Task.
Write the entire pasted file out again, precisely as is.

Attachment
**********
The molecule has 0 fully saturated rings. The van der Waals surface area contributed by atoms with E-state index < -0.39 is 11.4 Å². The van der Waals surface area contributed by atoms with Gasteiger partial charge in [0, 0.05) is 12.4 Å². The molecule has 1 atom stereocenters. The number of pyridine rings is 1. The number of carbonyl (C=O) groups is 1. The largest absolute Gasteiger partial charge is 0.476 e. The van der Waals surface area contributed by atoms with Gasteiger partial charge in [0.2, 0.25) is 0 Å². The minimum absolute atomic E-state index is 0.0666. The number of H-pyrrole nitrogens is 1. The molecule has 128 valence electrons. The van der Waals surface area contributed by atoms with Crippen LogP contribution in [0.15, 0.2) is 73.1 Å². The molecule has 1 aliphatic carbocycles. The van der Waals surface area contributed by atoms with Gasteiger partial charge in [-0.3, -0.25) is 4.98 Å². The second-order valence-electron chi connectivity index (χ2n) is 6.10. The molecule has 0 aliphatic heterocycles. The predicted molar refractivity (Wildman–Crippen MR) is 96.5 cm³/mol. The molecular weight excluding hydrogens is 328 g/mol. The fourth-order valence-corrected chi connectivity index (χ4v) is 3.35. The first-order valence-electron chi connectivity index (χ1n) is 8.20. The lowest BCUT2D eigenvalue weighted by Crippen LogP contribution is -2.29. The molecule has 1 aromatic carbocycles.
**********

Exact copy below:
The molecule has 0 fully saturated rings. The van der Waals surface area contributed by atoms with E-state index < -0.39 is 11.4 Å². The van der Waals surface area contributed by atoms with Gasteiger partial charge in [0, 0.05) is 12.4 Å². The molecule has 1 atom stereocenters. The number of pyridine rings is 1. The number of carbonyl (C=O) groups is 1. The largest absolute Gasteiger partial charge is 0.476 e. The van der Waals surface area contributed by atoms with Gasteiger partial charge in [0.2, 0.25) is 0 Å². The minimum absolute atomic E-state index is 0.0666. The number of H-pyrrole nitrogens is 1. The molecule has 128 valence electrons. The van der Waals surface area contributed by atoms with Crippen LogP contribution in [0.15, 0.2) is 73.1 Å². The molecule has 1 aliphatic carbocycles. The van der Waals surface area contributed by atoms with Gasteiger partial charge in [-0.3, -0.25) is 4.98 Å². The second-order valence-electron chi connectivity index (χ2n) is 6.10. The molecule has 0 aliphatic heterocycles. The predicted molar refractivity (Wildman–Crippen MR) is 96.5 cm³/mol. The molecular weight excluding hydrogens is 328 g/mol. The fourth-order valence-corrected chi connectivity index (χ4v) is 3.35. The first-order valence-electron chi connectivity index (χ1n) is 8.20. The lowest BCUT2D eigenvalue weighted by Crippen LogP contribution is -2.29. The molecule has 1 aromatic carbocycles.